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Omaha Airplane Supply Announces New Sales Representative

Omaha, Neb.- November 6, 2019- Omaha Airplane Supply announces the appointment of Steve Mayer as a Sales Representative. Steve Mayer, an industry veteran with over forty years of aviation parts distribution experience, has joined the Omaha Airplane Supply Sales Team. Steve brings an extensive sales background as former Sales Director of Global Parts and Regional

EPA Proposes Revisions to Pesticide Exclusion Zones

Following discussions with agricultural establishments and State Lead Agencies (SLA), the EPA is proposing amendments to the Application Exclusion Zone (AEZ) requirements of the Agency’s Worker Protection Standard ((WPS), 40 CFR part 170). According to the Agency, the “modest” amendments will improve enforceability for SLAs and reduce regulatory burdens for farmers. Read more on this story at

New Ownership at Thrush Sets Sights on a Very Bright Future

(Albany, Georgia) With the stroke of a pen and some celebratory handshakes, the planned ten-week restructuring process at Thrush Aircraft has been completed. Industry veteran Mark McDonald is the new CEO of Thrush, and he and his team      of seasoned professionals are already moving forward with plans to increase the company’s capabilities and capacity, drawing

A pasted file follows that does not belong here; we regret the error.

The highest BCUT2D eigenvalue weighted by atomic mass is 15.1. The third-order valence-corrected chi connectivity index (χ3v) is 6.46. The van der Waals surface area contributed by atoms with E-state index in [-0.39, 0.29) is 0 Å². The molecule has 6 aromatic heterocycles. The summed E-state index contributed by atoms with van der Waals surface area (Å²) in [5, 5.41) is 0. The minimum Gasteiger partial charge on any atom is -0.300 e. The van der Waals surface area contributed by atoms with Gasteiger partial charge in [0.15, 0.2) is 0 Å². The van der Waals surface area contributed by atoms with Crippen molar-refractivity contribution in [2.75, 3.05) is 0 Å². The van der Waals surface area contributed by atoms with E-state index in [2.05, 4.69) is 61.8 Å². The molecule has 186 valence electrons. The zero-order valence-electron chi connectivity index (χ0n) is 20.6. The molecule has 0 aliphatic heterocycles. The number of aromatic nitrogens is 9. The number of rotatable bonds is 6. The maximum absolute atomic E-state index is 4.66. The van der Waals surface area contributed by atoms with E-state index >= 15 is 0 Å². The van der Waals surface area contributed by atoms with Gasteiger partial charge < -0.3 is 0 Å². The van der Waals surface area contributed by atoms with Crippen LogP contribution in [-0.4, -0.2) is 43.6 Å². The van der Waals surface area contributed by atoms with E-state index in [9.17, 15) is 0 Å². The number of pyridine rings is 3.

Old Airstrip Gets a New Chance at Life Alongside Highway 6

NETTLETON – A strip of asphalt alongside Highway 6 just east of Nettleton that was vacant and overgrown for more than 25 years is gaining new life as it is being rehabilitated to its original purpose – a landing strip for crop dusters. It served as a drag strip in the 1950s and ‘60s and

During Drone Safety Awareness Week, NAAA Urges UAS Operators to be Alert to Low-Flying Agricultural Aircraft

ALEXANDRIA, VA – NOVEMBER 4, 2019 – As part of the FAA’s National Drone Safety Awareness Week, the National Agricultural Aviation Association (NAAA) is reminding all Unmanned Aircraft System (UAS) operators to be aware of low-altitude agricultural aircraft operations. “Agricultural aviators fly as low as 10 feet off the ground, at speeds up to 140

New Drones Dealing With Spray Drift

Drones designed to spray broad- acre agricultural crops usually use fine droplets with a low water-to-chemical ratio to try and make up for their limited fluid carrying capacity. This greatly limits their use, because extremely low water volumes are off-label and fine droplets are prone to drift, where they might take out a neighbour’s crop.

Nebraska Ag Pilot Gives Rides to Vets

It was raining on the day a pilot from San Antonio came up to Nebraska to give rides in his old airplane. Scott DeLong was grounded at the Fairmont airfield, too. The Nebraska crop duster and the retired F-16 fighter pilot started talking. Hangar flying, DeLong called it last week during a lull at Farmers

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    From the Publisher

    • You bought what?

      You bought what?0